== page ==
So the company shifted its marketing strategy to focus more on aesthetics, promoting Miffy as a character with a versatile, classic design that translated well on everything: children’s apparel, accessories and home goods. In 2022, the success of a Miffy collaboration with Hanna Andersson, a children’s clothing brand, led to more retailers wanting to stock Miffy goods. This was a turning point, Ms. Joester said. Miffy merchandise sales in the U.S. shot up 435 percent in 2022 and have continued to grow since.

This year, Miffy had a little bit of lunar luck as well — 2023 is the Year of the Rabbit in the Lunar New Year. High profile brands like Mulberry and Tommy Hilfiger partnered with Miffy on limited edition collections, introducing her to new audiences. At the same time, Gen-Z TikTok creators continue to popularize Miffy, highlighting items they’ve collected and spotlighting shops selling Miffy merch.

In the U.S., Miffy products are still relatively hard to find — which may be part of the appeal. “Miffy feels very new for Americans,” Ms. Joester said. “I think part of what Gen Z does love is that act of discovery — when they see something that isn’t broadly out there and they can start making it their own.”

More products specifically targeting Gen Z — including apparel, home goods and accessories — will roll out next year in the American market in stores like Urban Outfitters. On a recent trip to the mall, Emma Salehi, a college sophomore in Los Angeles, spotted a Miffy shirt at Uniqlo. “All the girlies at my school — I’ve seen three people so far wearing that shirt within the span of a week,” Ms. Salehi, 18, said.

The interest in Miffy among American adults points to a broader shift in spending habits and attitudes toward toys, both of which have changed since the Covid-19 pandemic. “There’s a big bump in purchasing power from them within toys and plush — all these things that would typically be bought for kids, they’re buying for themselves,” said Erin Rechner, referring to adults. She is the head of kidswear at WGSN, a trend forecasting company. “In the Asian market, that’s already something that’s ingrained in the culture, where adults are buying similar items that their kids and youth are interested in,” she said.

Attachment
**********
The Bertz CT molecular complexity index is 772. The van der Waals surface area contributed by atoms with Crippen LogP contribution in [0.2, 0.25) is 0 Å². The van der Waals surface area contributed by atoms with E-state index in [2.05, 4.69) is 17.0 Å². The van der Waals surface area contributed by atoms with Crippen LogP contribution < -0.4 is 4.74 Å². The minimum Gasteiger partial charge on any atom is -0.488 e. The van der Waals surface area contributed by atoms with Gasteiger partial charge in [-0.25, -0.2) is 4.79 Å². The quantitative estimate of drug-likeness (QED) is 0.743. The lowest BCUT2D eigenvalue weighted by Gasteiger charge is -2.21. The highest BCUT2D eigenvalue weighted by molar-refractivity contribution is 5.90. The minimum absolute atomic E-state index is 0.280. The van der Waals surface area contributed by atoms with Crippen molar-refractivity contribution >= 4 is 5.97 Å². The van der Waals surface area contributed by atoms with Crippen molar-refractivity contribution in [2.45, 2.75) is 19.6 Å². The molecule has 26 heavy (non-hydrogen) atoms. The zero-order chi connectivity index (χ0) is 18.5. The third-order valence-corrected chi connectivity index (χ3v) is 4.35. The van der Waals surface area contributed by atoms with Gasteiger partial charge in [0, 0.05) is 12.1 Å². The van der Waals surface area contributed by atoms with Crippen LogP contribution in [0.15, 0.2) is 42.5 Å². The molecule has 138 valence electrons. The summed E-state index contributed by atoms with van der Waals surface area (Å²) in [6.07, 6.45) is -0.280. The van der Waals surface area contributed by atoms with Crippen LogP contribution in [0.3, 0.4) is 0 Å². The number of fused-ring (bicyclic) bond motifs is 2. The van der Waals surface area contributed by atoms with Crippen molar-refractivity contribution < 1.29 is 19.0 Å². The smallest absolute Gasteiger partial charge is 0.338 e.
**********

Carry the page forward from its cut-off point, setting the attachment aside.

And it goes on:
Fiona Harkin, a foresight editor at the Future Laboratory, a trend forecasting company, referenced Japan’s well-established kawaii culture, and how that concept is becoming more and more embraced in the West.

“I think people do look for comfort and simplicity, and most of the time we find that in our childhood — Miffy is a great character for that, especially with the slightly blank face,” Ms. Harkin said. “It says an awful lot about how you can project onto that character — it’s very clever.”

But for many Miffy enthusiasts, the reason they’re drawn to the character is a simple one: She adds joy to the mundane.

This summer, Elle Wedel, a student and content creator from Toronto, shared a video of herself — one of her most popular TikToks — repurposing a Miffy soap dispenser into a makeup-remover dispenser. “Some people might say that it’s a bit frivolous, but personally I think that anything that can brighten your day, or simple tasks, just by existing can make a huge difference,” Ms. Wedel, 21, said.

Miffy’s typically neutral color palette and simple design also blends in well with different aesthetics. “She can be incorporated into day-to-day items in a more subtle way, but it’s still a little bit of joy sprinkled in there,” Ms. Wedel said. “That’s kind of unique to Miffy.”

Sumber: www.nytimes.com